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Article
Fine-Scale Spatial and Temporal Variation in the Demography of a Perennial Bunchgrass
Ecology (1988)
  • Kirk A. Moloney, Duke University
Abstract
Most life history studies assume that demographic transition rates within a population are temporally and spatially invariant. A violation of these assumptions may have important consequences in the analysis of long—term processes such as population growth and stability. To examine the potential problems, I studied the demography of a size—classified population of Danthonia sericea, a long—lived grass species, using standard matrix analysis techniques. The study was conducted for two June—to—June transition periods at five locations along a well defined soil/vegetation gradient in a field located in Durham, North Carolina. Demographic transition rates, and predictions of long—term population growth, differed markedly between transition periods and among locations, with the biggest differences being attributable to location. Elasticity analysis indicates that, in all cases studied, a large proportion of long—term population growth can be ascribed to demographic processes associated with individuals in the largest size classes. However this aspect of the demography of Danthonia sericea does not differ appreciably among locations of between years and, consequently, does not explain the observed demographic variability. I argue that some of the variability arises from differences in the rate of recruitment of smaller individuals into the large size classes. Although elasticity analysis indicates that the raw rate of recruitment through reproduction is of little importance to population growth, germination and early establishment success may play a significant role in determining long—term population growth rates, particularly if good recruitment years are infrequent. This can be shown if more than one transition period is considered explicitly in the demographic analysis. It is suggested that future demographic studies account for year—to—year variation in transition rates by incorporating stochastic matrix theory in the analysis of long—term population processes.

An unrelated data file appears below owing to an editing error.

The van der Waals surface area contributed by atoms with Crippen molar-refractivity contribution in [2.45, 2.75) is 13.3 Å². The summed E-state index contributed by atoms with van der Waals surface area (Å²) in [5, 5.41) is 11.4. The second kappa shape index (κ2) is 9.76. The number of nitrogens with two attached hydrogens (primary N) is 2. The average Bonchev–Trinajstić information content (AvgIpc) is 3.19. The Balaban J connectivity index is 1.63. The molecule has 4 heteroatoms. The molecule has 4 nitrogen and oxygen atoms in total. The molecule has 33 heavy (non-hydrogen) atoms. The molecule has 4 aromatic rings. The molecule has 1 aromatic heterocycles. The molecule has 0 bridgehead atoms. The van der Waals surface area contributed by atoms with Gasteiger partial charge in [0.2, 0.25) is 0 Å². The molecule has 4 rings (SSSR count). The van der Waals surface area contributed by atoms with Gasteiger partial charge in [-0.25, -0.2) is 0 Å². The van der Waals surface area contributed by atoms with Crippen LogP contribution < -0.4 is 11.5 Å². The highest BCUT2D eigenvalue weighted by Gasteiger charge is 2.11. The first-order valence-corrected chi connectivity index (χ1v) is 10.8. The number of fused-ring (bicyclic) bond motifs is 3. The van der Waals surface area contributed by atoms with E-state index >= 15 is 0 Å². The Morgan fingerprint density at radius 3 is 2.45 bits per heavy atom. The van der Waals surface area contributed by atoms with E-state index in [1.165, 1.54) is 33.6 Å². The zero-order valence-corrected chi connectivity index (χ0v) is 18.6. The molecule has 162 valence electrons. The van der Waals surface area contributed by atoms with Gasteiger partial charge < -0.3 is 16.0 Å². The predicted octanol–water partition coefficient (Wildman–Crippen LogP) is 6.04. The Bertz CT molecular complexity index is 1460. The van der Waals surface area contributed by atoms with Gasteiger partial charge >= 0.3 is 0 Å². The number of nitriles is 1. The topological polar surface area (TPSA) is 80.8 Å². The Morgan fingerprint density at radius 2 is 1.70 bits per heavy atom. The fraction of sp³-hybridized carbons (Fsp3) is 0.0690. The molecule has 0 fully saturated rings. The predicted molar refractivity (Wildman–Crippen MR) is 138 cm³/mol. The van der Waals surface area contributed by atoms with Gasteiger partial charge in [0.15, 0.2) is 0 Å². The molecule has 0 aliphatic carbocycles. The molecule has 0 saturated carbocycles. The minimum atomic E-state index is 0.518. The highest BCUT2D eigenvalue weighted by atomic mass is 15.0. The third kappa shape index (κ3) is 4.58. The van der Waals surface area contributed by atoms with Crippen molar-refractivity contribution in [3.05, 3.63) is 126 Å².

Keywords
  • Danthonia sericea,
  • demography,
  • elasticity,
  • life history,
  • spatial variation,
  • temporal variation,
  • transition matrices
Publication Date
October, 1988
DOI
10.2307/1941656
Publisher Statement
1988 Copyright by the Ecological Society of America
Citation Information
Kirk A. Moloney. "Fine-Scale Spatial and Temporal Variation in the Demography of a Perennial Bunchgrass" Ecology Vol. 69 Iss. 5 (1988) p. 1588 - 1598
Available at: http://works.bepress.com/kirk-moloney/2/